RESOURCES FORFamilies/Family Literacy
You don't need to get a PhD in education or quit your job to help your son or daughter learn. Here are some quick, simple ways to incorporate learning into your daily routine:
- Keep on top of what your children are learning at school. Be familiar with the textbooks, know the topics being covered, and be aware of their daily, weekly, and long-term assignments. One of the best things you can do to impact learning is to talk with your children. With this basic information, you can have wonderful conversations with your children that intensify their learning experience.
- Exploratory learning is powerful. Show a sense of wonder about the things around you, and your children will catch the curiosity bug. “Look at that beautiful rainbow. We need to find out what creates that band of colors." Use some of the following conversation starters to generate interest: “I wonder what would happen if…" “Tell me about…" Visit Wonderopolis.org to find a Wonder of the Day® to ignite a sense of discovery all around you.
- Involve your children in “teaching" you new information. Explaining something to someone else is a great way to solidify your own understanding.
- One of the most important areas of learning that impact all other areas is reading. When your children are young, have conversations about books as you read aloud together. As your children begin to read independently, have them read to you to help develop fluency. Discuss new words and what they might mean, and have your children explain the overall meaning behind what is read. Doing these things not only helps your children at that time but teaches strategies to apply independently.
- Expose your children to learning areas through at-home “laboratories." Science, technology, and math are some of the fastest growing areas for future employment, yet few students pursue these areas because they have not had adequate exposure and preparation. Your home is a great “laboratory" for providing hands-on learning about all kinds of things in a real-life context. Learning how to safely change a light bulb or repair a lamp is a great opportunity to learn about electrical wiring, using tools, conserving energy as well as being helpful. Go online or visit the library for how-to information.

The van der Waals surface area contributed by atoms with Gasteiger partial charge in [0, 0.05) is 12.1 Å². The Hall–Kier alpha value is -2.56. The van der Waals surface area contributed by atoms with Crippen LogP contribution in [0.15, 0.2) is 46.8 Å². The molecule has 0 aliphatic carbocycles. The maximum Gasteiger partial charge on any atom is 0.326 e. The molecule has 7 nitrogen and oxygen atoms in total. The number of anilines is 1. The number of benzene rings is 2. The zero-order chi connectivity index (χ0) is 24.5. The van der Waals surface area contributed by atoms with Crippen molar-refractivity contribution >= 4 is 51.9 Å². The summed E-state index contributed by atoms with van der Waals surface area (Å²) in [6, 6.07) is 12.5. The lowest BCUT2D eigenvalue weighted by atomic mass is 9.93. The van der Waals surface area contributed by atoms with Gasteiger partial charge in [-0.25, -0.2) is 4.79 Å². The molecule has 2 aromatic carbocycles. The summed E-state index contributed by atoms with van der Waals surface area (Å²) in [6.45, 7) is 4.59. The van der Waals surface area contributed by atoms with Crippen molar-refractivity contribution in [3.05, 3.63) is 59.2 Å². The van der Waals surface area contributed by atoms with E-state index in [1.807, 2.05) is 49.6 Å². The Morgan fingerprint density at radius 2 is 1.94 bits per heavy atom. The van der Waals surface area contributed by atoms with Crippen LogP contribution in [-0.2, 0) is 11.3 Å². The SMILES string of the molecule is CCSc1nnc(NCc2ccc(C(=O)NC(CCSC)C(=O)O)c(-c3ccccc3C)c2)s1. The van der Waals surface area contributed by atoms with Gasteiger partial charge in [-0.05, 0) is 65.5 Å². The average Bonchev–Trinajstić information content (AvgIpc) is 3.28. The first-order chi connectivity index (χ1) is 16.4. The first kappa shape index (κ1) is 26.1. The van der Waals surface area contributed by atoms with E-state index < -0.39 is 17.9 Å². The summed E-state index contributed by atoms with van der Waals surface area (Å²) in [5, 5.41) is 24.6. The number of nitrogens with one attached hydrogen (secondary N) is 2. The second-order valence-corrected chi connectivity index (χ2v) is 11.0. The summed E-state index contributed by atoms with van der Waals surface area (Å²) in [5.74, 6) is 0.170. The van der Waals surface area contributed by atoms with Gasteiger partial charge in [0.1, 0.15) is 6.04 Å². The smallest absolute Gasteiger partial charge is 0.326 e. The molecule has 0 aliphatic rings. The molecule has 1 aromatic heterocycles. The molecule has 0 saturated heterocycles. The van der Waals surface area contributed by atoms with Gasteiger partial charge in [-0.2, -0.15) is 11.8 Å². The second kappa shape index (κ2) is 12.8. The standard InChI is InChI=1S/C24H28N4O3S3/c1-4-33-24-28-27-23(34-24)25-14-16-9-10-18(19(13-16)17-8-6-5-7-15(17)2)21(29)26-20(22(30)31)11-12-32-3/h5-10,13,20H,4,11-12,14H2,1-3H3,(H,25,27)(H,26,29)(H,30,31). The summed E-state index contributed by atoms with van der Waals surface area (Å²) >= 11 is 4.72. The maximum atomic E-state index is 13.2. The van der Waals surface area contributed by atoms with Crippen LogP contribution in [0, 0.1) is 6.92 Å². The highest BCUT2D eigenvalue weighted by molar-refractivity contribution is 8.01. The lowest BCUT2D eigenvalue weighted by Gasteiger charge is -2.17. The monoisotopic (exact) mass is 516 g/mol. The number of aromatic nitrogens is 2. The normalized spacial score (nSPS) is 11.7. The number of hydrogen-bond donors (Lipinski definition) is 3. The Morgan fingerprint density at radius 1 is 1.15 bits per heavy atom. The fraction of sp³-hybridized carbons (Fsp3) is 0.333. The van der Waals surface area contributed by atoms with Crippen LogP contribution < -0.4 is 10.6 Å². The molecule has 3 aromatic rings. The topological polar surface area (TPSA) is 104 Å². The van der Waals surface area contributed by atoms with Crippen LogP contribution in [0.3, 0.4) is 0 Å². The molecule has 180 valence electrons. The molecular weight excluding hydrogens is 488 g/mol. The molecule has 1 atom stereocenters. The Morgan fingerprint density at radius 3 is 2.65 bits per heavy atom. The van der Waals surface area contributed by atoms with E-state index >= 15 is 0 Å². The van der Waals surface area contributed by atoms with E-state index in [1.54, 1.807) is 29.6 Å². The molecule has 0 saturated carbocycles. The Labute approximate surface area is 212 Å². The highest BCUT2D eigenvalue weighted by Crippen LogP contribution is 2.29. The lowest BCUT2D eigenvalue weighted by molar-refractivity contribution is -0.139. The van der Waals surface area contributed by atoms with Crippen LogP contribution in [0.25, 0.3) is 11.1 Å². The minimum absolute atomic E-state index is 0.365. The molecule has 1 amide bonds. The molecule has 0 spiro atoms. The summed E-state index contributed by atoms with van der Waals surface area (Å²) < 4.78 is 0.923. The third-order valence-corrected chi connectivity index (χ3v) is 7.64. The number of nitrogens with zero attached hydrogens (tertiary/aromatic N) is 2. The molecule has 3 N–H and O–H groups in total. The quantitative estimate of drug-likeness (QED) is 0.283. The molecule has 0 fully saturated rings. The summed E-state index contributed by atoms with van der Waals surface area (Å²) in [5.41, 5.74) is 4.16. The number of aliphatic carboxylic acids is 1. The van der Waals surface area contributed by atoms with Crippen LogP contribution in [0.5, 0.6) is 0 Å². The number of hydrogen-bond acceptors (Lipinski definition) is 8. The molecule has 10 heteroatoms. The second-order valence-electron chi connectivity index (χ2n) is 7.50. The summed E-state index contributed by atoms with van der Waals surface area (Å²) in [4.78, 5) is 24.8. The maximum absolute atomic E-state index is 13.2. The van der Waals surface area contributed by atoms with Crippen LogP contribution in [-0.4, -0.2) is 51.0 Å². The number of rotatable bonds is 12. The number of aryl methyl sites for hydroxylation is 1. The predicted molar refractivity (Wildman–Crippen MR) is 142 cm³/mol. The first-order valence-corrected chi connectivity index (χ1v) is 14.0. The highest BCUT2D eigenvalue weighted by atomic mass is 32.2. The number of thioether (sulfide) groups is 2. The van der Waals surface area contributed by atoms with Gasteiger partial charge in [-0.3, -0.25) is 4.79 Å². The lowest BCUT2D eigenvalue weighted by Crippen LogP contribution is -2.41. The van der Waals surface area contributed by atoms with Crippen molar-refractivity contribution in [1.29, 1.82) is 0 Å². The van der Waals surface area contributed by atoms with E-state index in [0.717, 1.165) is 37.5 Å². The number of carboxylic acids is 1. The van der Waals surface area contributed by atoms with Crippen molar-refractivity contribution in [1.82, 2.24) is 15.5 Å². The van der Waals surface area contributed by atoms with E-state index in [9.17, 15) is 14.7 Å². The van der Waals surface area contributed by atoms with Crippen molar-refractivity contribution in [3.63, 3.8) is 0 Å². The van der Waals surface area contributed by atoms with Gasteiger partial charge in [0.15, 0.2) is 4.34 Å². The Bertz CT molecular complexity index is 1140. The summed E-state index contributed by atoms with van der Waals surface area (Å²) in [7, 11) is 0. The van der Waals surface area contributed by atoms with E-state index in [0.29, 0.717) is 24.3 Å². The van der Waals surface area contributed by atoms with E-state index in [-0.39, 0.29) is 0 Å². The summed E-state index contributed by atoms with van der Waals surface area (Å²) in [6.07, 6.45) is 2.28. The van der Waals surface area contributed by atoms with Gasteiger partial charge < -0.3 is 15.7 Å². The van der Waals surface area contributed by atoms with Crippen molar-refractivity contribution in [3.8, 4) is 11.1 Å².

- Involve your children in everyday tasks. Have them help make the grocery list, checking the pantry to see if needed items are there. They can help cut and organize coupons, and shopping can be a scavenger hunt where your child has the task of finding specific items. The children can use a calculator to keep a running tab of the cost and help count out the cash to pay when you check out.
You can teach your child literacy fundamentals without a classroom or textbooks. Here are some additional tips for sharing knowledge with children by using the world around you and maximizing the time you spend together:
- Teach math skills by letting your child count the money to pay at the store.
- Ask children to find the letters in his or her name by using signs along the street and on buildings.
- Increase oral language skills by sharing stories of your own childhood.
- Make science come alive at home by checking out science experiment books from the library and then trying simple experiments at home. For example, grow a vegetable with your child, chart the growth, and talk about it.
- Tie reading into an outing. If you're going to a museum, bring home a book about a favorite exhibit, so children see reading as an experience.
- Use certain techniques for reading that have been proven to increase effectiveness in reading time, including making sound effects to capture attention and changing your voice when different characters speak. Don't forget to talk about the story to reinforce comprehension and memory skills, and read it again because repetition helps children recognize and remember words.